Dont get too impressed with “understand” … using the probabilities in speech recognition is old hat. 20 years ago IBM speech reco did it in triplets. “Call the nearest” is much more likely than “call the dearest”, or “call the near miss” — not from semantics, just from frequency of use. There is no “understanding” going on. (That doesn’t detract from its usefulness).

True, but voice recognition is the least of the problem Siri is solving. If I ask for the nearest Irish pub there is a lot of work just building the routine it needs to solve, then solving it. It involves tapping into various web resources, but first deciding which ones and how. A truly impressive sequencing of tasks.

The differences are clear — IBM’s was a lab effort, Siri is in the market, and data will make it valuable, as you note. Voice recognition is necessary but not sufficient.

As for “understanding,” if something gives me the impression that it understands me, then what is the difference?

Wouldn’t it be nice to navigate science this way. In my basement I have a cognitive distance mapping algorithm for science, if anyone is interested.

I haven’t as yet had chance to try Siri. However, I think an amazement of understanding the sentence ‘Call the nearest Lowe’s’ is slightly overstating it. The sentence starts with ‘call’ so the object of the sentence is bound to be a noun, and not ‘lows’. ‘Nearest’ is pretty self explanatory. Having said that, if this works half as good as is claimed it will be an important step forward. But I worry, we have already seen how it cannot understand certain accents and can frequently get things wrong. Google voice did much the same thing, i.e struggled with accents, all Apple seem to have done is put it in a shiny case with a piece of partially eaten fruit on it.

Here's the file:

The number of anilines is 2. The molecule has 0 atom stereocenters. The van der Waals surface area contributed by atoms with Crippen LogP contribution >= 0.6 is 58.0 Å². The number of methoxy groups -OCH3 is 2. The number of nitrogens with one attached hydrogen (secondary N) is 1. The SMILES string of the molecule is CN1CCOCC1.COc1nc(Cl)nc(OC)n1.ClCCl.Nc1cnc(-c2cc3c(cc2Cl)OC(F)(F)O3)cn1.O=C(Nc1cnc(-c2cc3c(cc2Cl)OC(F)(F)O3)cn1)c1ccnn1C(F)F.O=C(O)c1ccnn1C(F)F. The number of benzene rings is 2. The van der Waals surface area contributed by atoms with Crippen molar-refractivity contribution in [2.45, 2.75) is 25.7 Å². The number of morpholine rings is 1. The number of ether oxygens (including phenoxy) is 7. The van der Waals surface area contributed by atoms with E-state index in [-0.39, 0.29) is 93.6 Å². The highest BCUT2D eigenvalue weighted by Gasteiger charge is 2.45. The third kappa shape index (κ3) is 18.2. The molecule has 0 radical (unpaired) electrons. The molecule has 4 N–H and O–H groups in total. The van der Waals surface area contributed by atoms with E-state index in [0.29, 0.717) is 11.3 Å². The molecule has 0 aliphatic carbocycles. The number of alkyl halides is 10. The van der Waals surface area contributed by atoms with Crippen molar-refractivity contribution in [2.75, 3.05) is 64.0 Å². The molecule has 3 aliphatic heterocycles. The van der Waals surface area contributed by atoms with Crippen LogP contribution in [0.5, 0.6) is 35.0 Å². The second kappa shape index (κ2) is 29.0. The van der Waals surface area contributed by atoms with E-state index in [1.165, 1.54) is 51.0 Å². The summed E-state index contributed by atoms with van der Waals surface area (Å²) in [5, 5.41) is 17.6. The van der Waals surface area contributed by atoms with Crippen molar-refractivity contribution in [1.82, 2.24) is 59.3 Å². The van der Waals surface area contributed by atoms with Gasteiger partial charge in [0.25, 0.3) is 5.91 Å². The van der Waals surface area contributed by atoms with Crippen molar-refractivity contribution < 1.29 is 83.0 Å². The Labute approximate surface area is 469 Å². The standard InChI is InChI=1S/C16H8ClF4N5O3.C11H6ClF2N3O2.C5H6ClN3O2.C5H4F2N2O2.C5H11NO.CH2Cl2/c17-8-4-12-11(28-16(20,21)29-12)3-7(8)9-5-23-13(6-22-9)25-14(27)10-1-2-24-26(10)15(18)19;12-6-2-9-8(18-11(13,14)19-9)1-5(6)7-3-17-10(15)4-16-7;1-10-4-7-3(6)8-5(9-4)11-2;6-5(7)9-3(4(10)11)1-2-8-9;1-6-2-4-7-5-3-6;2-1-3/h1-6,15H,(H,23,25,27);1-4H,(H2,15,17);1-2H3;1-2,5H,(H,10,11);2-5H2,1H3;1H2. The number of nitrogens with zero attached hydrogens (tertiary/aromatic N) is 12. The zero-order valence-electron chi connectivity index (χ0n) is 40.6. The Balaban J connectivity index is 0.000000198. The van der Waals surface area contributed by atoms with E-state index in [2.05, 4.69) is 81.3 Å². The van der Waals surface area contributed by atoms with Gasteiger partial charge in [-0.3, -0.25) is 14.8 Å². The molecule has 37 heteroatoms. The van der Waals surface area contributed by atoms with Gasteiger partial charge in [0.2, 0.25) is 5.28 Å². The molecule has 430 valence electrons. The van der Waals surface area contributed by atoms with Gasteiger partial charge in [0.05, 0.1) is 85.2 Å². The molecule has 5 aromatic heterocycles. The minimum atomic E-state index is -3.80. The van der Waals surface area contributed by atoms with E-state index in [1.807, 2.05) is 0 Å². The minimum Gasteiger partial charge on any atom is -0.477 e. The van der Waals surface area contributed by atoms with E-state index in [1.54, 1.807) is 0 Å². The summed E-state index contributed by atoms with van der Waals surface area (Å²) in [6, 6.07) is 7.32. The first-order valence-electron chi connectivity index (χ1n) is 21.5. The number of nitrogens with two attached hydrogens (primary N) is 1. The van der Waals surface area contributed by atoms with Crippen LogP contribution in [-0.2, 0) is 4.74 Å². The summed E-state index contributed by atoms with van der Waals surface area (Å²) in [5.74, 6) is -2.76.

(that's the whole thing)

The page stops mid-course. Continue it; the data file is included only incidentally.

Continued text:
Two immediate responses.

All of us have accents. There is no speech that isn’t accented. What you’re really saying is that Siri does better with some accents (mid-American, perhaps) than others (Scottish, maybe). But recognizing that it’s already dealing with accents shows that this dimension has been dealt with once or more, meaning it can be dealt with again. In the UK, Siri apparently has a male voice with a British accent, and can differentiate Mum from Mom.

As for “Lowe’s” being a noun and “lows” not being a noun, “lows” is a noun — the minimum temperatures over a set of 24-hour periods, the sounds made by cattle, the nadirs of markets, popularity, or other measures. Siri had to know that it was a noun with a phone number when the instruction was “call.” “Nearest” means Siri had to know my location.

There are plenty of other examples. It’s not perfect, it’s in beta, but it’s set up to be on a rapid improvement path with millions of units in use already.

A friend of mine hitch hiked around Europe recently. He reports they spoke intelligible English everywhere he went, except in Scotland. Just saying.

A good comparison of the differences between what Apple has done here and what Google has done in the past (beyond the, sigh, “shiny case”) can be found here:

Google failed on a few fronts with this functionality. First of all, while on paper and in staged demos Google’s technology looks great, they failed to make it compelling enough to entice everyday users to use it. They had a pre-defined set of instructions as to what you could say to get the system to work, and they were pretty rigid. By comparison, Apple placed an emphasis on natural language usage with Siri. There are a number of ways to say something to trigger a certain action. You don’t have to remember a set of commands.

Put another way, Google’s voice search and Siri may look comparable on paper. But in reality, one is something best used by a robot, the other is something best used by a human. And robots don’t buy phones — at least not yet.

I can think of some terrifically useful things I could build with Siri and our content. How do I go about contacting someone in Apple to talk about it? Unlike Google or Microsoft, my pretty extensive network of contacts is bare when it comes to Apple. Why is that?

Duncan I suspect that any Siri app will require some heavy duty AI programming. Do you have that capability?

Not at all, which is why I need to talk to potential partners including Apple I think. Suggestions welcome!

I can see Apple releasing some useful tools for Siri interaction in the iOS developer framework. It may be a year or so off, but I dont see why APIs into the retrieval logic cant be surfaced by Apple. This would make it a truly invaluable resource for publishers. If Apple handles the heavy lifting of the AI and the publishers build innovative tools for voice search in their domain, or “scenario recognition” which is what IBM’s Watson team was envisioning for the practical deployment of Watson in medicine.